Foscarini Spazio SoHo

how to merge a showroom and an "Art House"

17 Greene St., SoHo, NYC   Size: 4,000 SF  Client: Foscarini   Consulting Architect and Fixturing: Studio Laviani


Foscarini Spazio SoHo

This is one of the numerous projects that TRA completed in SoHo. The interventions include urban infill, additions, adaptive reuse, restorations of historic structures, storefronts and retail spaces. The sum rises at the urban scale becoming integral to the improvement of the larger fabric and neighborhood enhancing. The series of projects along the Mercer corridor contributed to the “making of the street”, re-crafting it from a gritty back street to a valuable meeting place, improving the quality of life and adding to the public realm. Artemide and the L&W Gallery were the first showrooms in SoHo and acted as an anchor for the Design District. The Pearl River Mart Department Store pioneered the introduction of large multi-level retail along the Mercer and Broadway corridors. The Foscarini Spazio SoHo, is similar to the Agnes b. space on Howard Street, in the sense that it is a hybrid gallery and retail space, expanded the SoHo Design destination walk down to Canal Street.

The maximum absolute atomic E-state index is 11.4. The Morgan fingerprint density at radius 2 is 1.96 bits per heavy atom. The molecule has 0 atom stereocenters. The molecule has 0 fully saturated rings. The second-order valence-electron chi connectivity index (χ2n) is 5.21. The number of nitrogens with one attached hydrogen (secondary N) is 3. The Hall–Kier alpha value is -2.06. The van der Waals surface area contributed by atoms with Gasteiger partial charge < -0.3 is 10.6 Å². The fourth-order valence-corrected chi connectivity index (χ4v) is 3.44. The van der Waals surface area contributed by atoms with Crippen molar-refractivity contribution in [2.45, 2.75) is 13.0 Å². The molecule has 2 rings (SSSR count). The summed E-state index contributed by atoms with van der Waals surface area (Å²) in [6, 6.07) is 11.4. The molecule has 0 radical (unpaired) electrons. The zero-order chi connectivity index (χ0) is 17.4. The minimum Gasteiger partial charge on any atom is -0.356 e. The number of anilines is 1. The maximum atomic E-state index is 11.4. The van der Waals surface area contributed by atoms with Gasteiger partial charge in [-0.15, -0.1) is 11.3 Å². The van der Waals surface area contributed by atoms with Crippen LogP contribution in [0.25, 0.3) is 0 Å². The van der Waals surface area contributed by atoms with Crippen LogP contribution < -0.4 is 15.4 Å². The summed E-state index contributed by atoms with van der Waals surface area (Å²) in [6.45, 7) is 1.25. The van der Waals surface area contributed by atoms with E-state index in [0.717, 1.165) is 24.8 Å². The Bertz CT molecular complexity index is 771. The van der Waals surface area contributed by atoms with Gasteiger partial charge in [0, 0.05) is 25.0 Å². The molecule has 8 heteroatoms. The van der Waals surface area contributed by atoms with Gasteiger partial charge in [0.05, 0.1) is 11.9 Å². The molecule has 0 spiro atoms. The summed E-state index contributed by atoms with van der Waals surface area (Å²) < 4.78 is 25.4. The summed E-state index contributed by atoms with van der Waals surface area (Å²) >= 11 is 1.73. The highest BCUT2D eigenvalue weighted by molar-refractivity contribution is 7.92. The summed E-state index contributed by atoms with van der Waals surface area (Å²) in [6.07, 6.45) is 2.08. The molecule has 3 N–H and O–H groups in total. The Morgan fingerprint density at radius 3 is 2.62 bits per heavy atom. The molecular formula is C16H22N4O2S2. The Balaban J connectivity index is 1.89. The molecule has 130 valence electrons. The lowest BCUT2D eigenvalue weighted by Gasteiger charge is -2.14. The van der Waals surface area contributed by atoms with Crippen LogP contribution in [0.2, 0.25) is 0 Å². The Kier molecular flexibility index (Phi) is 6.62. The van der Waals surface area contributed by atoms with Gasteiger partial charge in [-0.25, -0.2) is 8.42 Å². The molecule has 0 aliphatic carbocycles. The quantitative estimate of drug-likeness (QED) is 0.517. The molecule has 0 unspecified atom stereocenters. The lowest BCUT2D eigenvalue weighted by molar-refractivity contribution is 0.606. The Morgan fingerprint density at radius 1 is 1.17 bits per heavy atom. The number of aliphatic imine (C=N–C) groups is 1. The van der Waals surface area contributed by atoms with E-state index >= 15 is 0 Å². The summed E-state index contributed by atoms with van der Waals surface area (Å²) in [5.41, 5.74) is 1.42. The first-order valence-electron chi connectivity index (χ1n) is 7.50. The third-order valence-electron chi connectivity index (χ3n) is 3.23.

Foscarini, working with their long-time collaborator, Studio Laviani, selected TRA Studio to join the project at the start of schematic design. TRA played an active role throughout the project’s life, developing the envelope’s design and overseeing the approval process.

The Spazio Soho, located in a classic cast-iron building, required extensive renovations as well as a complete upgrade from the current infrastructure systems. The renovation respects the history of the building and the neighborhood while also expressing Foscarini’s flexible attitude.

The space has been returned to its original “heroic” grand scale, typical of the 1970’s artists’ lofts: a low mezzanine that cut the height in two was removed and a new storefront has been introduced to allow for an independent entrance and a full-height display window. The discreet street presence, responding to the Landmark Commission's requirements, also situates the showroom as a contributing member of the community.

A transparent, minimally detailed, 15 foot high glass screen, helps to separate the support and private workspaces from the floor of the showroom.

The ceiling is curiously devoid of lights, since the lighting is provided on a temporary basis by the displayed fixtures. It simply conceals the mechanical systems and the extensive supports for the varied site-specific installations.

The resulting space is more of an "Art House" than a showroom, a flexible container for display, art, events, work and workshops. The space can be transformed to support the different interpretations of the continuously evolving Foscarini story.

The space opens on the occasion of the 2013 New York Design Week, with an installation by the Italian contemporary artist Stefano Arienti and an exhibition of Foscarini fixtures. The exhibits are housed in flexible display units designed by the Consulting Architect, Ferruccio Laviani.